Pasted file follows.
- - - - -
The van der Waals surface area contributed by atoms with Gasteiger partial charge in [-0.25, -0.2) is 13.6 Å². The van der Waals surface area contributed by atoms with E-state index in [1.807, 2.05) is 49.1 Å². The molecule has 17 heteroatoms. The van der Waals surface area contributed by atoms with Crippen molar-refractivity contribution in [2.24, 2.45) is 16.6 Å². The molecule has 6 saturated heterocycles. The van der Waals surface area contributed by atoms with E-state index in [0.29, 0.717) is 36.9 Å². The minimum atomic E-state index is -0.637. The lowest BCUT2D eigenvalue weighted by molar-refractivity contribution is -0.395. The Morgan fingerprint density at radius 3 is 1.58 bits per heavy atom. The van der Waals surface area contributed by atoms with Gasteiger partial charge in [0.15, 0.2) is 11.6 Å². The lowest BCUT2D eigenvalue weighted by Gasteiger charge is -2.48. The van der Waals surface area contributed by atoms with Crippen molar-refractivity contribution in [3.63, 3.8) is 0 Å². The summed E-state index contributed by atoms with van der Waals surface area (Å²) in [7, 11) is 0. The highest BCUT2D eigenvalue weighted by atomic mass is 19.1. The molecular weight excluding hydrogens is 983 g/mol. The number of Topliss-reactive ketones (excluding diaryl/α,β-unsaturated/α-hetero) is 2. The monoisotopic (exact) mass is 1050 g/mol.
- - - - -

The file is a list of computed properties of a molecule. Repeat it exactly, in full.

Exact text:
The van der Waals surface area contributed by atoms with Gasteiger partial charge in [-0.25, -0.2) is 13.6 Å². The van der Waals surface area contributed by atoms with E-state index in [1.807, 2.05) is 49.1 Å². The molecule has 17 heteroatoms. The van der Waals surface area contributed by atoms with Crippen molar-refractivity contribution in [2.24, 2.45) is 16.6 Å². The molecule has 6 saturated heterocycles. The van der Waals surface area contributed by atoms with E-state index in [0.29, 0.717) is 36.9 Å². The minimum atomic E-state index is -0.637. The lowest BCUT2D eigenvalue weighted by molar-refractivity contribution is -0.395. The Morgan fingerprint density at radius 3 is 1.58 bits per heavy atom. The van der Waals surface area contributed by atoms with Gasteiger partial charge in [0.15, 0.2) is 11.6 Å². The lowest BCUT2D eigenvalue weighted by Gasteiger charge is -2.48. The van der Waals surface area contributed by atoms with Crippen molar-refractivity contribution in [3.63, 3.8) is 0 Å². The summed E-state index contributed by atoms with van der Waals surface area (Å²) in [7, 11) is 0. The highest BCUT2D eigenvalue weighted by atomic mass is 19.1. The molecular weight excluding hydrogens is 983 g/mol. The number of Topliss-reactive ketones (excluding diaryl/α,β-unsaturated/α-hetero) is 2. The monoisotopic (exact) mass is 1050 g/mol.